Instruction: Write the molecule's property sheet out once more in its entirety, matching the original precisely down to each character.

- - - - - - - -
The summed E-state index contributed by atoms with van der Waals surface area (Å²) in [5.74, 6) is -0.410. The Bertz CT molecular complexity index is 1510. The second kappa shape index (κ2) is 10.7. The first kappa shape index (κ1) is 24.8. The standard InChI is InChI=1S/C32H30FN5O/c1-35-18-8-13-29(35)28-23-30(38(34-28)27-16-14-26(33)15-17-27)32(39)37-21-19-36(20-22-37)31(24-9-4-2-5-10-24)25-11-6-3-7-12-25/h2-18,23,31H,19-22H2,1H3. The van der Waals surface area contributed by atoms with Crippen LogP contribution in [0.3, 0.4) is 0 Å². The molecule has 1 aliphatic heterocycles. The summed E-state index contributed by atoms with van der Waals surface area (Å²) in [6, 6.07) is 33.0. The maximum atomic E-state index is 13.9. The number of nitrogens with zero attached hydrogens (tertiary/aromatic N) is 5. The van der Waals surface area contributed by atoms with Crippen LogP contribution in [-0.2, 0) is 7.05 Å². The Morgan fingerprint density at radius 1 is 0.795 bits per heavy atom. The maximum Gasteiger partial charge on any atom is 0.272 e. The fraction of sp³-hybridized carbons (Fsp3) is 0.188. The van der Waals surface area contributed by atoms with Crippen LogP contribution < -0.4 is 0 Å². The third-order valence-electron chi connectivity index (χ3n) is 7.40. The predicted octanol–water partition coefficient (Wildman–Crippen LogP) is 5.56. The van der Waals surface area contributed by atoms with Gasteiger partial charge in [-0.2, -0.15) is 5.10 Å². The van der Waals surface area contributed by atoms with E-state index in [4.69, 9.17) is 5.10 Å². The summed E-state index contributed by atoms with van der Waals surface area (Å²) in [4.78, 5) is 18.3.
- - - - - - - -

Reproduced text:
The summed E-state index contributed by atoms with van der Waals surface area (Å²) in [5.74, 6) is -0.410. The Bertz CT molecular complexity index is 1510. The second kappa shape index (κ2) is 10.7. The first kappa shape index (κ1) is 24.8. The standard InChI is InChI=1S/C32H30FN5O/c1-35-18-8-13-29(35)28-23-30(38(34-28)27-16-14-26(33)15-17-27)32(39)37-21-19-36(20-22-37)31(24-9-4-2-5-10-24)25-11-6-3-7-12-25/h2-18,23,31H,19-22H2,1H3. The van der Waals surface area contributed by atoms with Crippen LogP contribution in [0.3, 0.4) is 0 Å². The molecule has 1 aliphatic heterocycles. The summed E-state index contributed by atoms with van der Waals surface area (Å²) in [6, 6.07) is 33.0. The maximum atomic E-state index is 13.9. The number of nitrogens with zero attached hydrogens (tertiary/aromatic N) is 5. The van der Waals surface area contributed by atoms with Crippen LogP contribution in [-0.2, 0) is 7.05 Å². The Morgan fingerprint density at radius 1 is 0.795 bits per heavy atom. The maximum Gasteiger partial charge on any atom is 0.272 e. The fraction of sp³-hybridized carbons (Fsp3) is 0.188. The van der Waals surface area contributed by atoms with Crippen LogP contribution < -0.4 is 0 Å². The third-order valence-electron chi connectivity index (χ3n) is 7.40. The predicted octanol–water partition coefficient (Wildman–Crippen LogP) is 5.56. The van der Waals surface area contributed by atoms with Gasteiger partial charge in [-0.2, -0.15) is 5.10 Å². The van der Waals surface area contributed by atoms with E-state index in [4.69, 9.17) is 5.10 Å². The summed E-state index contributed by atoms with van der Waals surface area (Å²) in [4.78, 5) is 18.3.